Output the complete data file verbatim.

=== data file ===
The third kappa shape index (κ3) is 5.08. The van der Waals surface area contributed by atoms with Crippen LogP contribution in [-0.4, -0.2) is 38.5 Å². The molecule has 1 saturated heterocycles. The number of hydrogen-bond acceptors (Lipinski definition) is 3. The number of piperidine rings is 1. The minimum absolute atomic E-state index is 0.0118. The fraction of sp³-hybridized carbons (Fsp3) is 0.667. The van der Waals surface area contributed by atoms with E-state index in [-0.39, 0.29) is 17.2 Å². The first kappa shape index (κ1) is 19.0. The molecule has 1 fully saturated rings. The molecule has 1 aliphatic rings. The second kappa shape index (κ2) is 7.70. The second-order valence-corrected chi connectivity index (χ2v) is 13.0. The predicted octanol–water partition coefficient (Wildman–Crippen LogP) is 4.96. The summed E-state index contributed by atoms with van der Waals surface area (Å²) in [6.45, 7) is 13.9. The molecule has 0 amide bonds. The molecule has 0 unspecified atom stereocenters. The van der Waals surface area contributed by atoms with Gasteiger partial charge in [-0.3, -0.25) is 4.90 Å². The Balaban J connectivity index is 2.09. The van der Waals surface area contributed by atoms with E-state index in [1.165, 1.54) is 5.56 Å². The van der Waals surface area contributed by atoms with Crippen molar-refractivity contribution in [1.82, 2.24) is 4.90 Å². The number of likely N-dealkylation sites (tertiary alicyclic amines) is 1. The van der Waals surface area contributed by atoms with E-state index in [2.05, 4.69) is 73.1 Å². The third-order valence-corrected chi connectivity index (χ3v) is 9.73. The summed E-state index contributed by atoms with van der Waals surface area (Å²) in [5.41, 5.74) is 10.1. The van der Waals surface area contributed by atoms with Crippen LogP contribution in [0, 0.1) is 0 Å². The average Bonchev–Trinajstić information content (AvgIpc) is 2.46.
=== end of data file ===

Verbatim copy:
The third kappa shape index (κ3) is 5.08. The van der Waals surface area contributed by atoms with Crippen LogP contribution in [-0.4, -0.2) is 38.5 Å². The molecule has 1 saturated heterocycles. The number of hydrogen-bond acceptors (Lipinski definition) is 3. The number of piperidine rings is 1. The minimum absolute atomic E-state index is 0.0118. The fraction of sp³-hybridized carbons (Fsp3) is 0.667. The van der Waals surface area contributed by atoms with E-state index in [-0.39, 0.29) is 17.2 Å². The first kappa shape index (κ1) is 19.0. The molecule has 1 fully saturated rings. The molecule has 1 aliphatic rings. The second kappa shape index (κ2) is 7.70. The second-order valence-corrected chi connectivity index (χ2v) is 13.0. The predicted octanol–water partition coefficient (Wildman–Crippen LogP) is 4.96. The summed E-state index contributed by atoms with van der Waals surface area (Å²) in [6.45, 7) is 13.9. The molecule has 0 amide bonds. The molecule has 0 unspecified atom stereocenters. The van der Waals surface area contributed by atoms with Gasteiger partial charge in [-0.3, -0.25) is 4.90 Å². The Balaban J connectivity index is 2.09. The van der Waals surface area contributed by atoms with E-state index in [1.165, 1.54) is 5.56 Å². The van der Waals surface area contributed by atoms with Crippen molar-refractivity contribution in [1.82, 2.24) is 4.90 Å². The number of likely N-dealkylation sites (tertiary alicyclic amines) is 1. The van der Waals surface area contributed by atoms with E-state index in [2.05, 4.69) is 73.1 Å². The third-order valence-corrected chi connectivity index (χ3v) is 9.73. The summed E-state index contributed by atoms with van der Waals surface area (Å²) in [5.41, 5.74) is 10.1. The van der Waals surface area contributed by atoms with Crippen LogP contribution in [0, 0.1) is 0 Å². The average Bonchev–Trinajstić information content (AvgIpc) is 2.46.